43 (57) ON: Whilst wandering on in this slow manner, they were again surprised, and Elizabeth's astonishment was quite equal to what it had been at first, by the sight of Mr. Darcy approaching them, and at no great distance. The walk being here less sheltered than on the other side, allowed them to see him before they met. Elizabeth, however astonished, was at least more prepared for an interview than before, and resolved to appear and to speak with calmness, if he really intended to meet them. For a few moments, indeed, she felt that he would probably strike into some other path. This idea lasted while a turning in the walk concealed him from their view; the turning past, he was immediately before them. With a glance, she saw, that he had lost none of his recent civility; and, to imitate his politeness, she began as they met to admire the beauty of the place; but she had not got beyond the words "delightful," and "charming," when some unlucky recollections obtruded, and she fancied that praise of Pemberley from her, might be mischievously construed. Her colour changed, and she said no more.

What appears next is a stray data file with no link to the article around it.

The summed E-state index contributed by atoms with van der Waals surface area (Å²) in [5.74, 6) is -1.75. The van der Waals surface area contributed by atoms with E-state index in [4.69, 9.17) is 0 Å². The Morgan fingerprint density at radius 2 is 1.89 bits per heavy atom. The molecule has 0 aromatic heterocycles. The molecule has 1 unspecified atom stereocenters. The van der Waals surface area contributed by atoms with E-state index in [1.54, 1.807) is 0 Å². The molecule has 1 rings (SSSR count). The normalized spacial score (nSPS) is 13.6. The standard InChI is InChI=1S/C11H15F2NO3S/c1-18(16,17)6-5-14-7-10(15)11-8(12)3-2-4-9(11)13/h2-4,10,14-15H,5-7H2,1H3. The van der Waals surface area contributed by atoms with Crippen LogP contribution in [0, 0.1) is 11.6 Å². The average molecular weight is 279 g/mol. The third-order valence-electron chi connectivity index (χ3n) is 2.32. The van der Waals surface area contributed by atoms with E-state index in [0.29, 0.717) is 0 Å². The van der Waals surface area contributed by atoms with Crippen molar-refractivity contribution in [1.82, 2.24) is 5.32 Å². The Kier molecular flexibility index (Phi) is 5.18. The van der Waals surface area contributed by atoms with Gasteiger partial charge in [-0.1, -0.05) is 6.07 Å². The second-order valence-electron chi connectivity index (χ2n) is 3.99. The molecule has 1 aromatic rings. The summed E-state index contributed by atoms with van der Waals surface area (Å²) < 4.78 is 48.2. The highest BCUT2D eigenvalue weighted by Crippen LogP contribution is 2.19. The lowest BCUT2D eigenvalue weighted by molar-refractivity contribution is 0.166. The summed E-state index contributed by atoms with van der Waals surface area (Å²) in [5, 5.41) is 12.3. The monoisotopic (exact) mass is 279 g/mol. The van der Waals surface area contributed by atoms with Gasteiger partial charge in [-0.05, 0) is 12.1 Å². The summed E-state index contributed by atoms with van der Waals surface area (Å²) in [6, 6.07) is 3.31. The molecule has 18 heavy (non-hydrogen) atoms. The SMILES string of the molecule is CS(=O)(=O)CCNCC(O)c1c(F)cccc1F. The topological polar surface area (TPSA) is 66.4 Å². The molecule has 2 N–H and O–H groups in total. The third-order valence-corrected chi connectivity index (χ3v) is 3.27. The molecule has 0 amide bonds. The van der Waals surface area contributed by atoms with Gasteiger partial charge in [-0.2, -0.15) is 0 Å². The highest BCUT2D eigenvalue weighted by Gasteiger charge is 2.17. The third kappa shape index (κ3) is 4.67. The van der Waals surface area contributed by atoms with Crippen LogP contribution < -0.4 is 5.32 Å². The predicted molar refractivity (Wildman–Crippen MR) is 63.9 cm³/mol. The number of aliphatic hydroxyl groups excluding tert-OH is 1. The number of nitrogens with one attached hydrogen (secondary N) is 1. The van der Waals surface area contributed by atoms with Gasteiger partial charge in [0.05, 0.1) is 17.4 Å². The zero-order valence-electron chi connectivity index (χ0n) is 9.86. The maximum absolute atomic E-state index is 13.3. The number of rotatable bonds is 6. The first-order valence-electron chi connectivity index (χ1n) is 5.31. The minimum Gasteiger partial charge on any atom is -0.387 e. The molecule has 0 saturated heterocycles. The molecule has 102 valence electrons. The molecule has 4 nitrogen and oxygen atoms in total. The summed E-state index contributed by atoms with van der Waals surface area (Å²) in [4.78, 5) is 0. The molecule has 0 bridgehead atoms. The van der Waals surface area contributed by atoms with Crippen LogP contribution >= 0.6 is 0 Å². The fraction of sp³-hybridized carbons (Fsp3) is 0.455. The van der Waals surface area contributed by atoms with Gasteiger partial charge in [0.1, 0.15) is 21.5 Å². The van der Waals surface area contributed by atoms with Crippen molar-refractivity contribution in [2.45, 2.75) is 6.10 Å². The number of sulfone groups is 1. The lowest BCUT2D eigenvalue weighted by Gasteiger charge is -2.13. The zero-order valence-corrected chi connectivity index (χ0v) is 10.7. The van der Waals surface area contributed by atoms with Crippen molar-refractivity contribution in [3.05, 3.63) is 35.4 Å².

43 (58-75) – Introducing the Gardiners to Darcy, Darcy wanting Elizabeth to meet his sister, etc.

44 (1) ON: The perturbation of Elizabeth's feelings was every moment increasing [while waiting for Georgiana and Darcy to be shown in]. She was quite amazed at her own discomposure; but amongst other causes of disquiet, she dreaded lest the partiality of the brother should have said too much in her favour; and, more than commonly anxious to please, she naturally suspected that every power of pleasing would fail her.

44 (6) ON: Of the lady's sensations [the Gardiners] remained a little in doubt; but that the gentleman was overflowing with admiration was evident enough.